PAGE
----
ROADS chiefs have carried out a "temporary repair" to a roundabout that had become so damaged by traffic the hole in the road could be seen on Google's satellite maps.

After the Evening Times published an article highlighting the damage, the council sent in workmen and a temporary repair was carried out.

Royal Mail delivery trucks were blamed for the crumbling state of the road in Springburn.

The damage was so bad it could be seen without a great deal of magnification on images taken for Google maps.

Google uses both satellite and aerial photography to compile its online maps, so the damage could probably be seen from outer space.

The affected stretch in Turner Road is outside a busy Royal Mail sorting office and the high volume of traffic has taken its toll on the road surface.

The street is also used as a rat run for drivers using nearby Tesco and Costco stores.

And a week after the Evening Times revealed the scale of the damage, a Glasgow City Council spokesman said: "Temporary repair work was carried out to the roundabout.

"As previously highlighted, it is undoubtedly true that frequent use by heavy vehicles will take a toll on the road – particularly where they cut across obstacles, such as roundabouts, rather than using them properly.

"Bitumen materials have been temporarily applied to the damaged areas.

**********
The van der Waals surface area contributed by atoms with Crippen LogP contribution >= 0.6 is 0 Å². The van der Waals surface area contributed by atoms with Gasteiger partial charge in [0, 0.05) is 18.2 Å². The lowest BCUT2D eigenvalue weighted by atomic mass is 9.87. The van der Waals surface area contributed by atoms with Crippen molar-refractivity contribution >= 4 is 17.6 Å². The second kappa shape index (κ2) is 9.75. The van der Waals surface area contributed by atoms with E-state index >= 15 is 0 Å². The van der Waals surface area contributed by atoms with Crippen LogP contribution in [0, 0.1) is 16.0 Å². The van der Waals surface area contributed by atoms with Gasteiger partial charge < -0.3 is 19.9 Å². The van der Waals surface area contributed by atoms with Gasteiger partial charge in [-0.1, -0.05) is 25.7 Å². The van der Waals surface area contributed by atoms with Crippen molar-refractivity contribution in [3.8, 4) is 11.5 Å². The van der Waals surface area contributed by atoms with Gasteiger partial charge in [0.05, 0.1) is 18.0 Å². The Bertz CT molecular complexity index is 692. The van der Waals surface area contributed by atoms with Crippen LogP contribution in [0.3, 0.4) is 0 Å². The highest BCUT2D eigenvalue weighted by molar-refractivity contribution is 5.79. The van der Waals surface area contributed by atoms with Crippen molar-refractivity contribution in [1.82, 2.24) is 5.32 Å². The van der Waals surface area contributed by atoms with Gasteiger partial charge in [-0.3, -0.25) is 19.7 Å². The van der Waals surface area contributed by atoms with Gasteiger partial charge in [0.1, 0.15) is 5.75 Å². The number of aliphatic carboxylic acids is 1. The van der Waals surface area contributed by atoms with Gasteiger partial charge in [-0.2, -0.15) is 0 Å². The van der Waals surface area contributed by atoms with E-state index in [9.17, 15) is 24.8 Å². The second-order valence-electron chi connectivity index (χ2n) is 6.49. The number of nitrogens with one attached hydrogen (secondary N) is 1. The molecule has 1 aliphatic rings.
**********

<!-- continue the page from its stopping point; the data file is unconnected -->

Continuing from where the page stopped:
"An order is being prepared to replace the rest of the paving stones with asphalt and thermal plastics."

Royal Mail said the roundabout is subject to use by heavy goods vehicle traffic from "a number of outlets both sited within and outside the industrial estate."

A spokesman said: "Royal Mail has contacted the local authority helpline on a number of occasions to bring this matter to their attention."

The Evening Times Pothole Watch campaign has been charting the state of the city's roads and has received thousands of complaints from readers about the state of local roads.

We have exposed the damage done to city centre streets by utility firms digging up roads and failing to repair them properly.

And the problem does not just affect motorists – we've told of difficulties faced by cyclists and even pedestrians hit by flying pieces of road surface.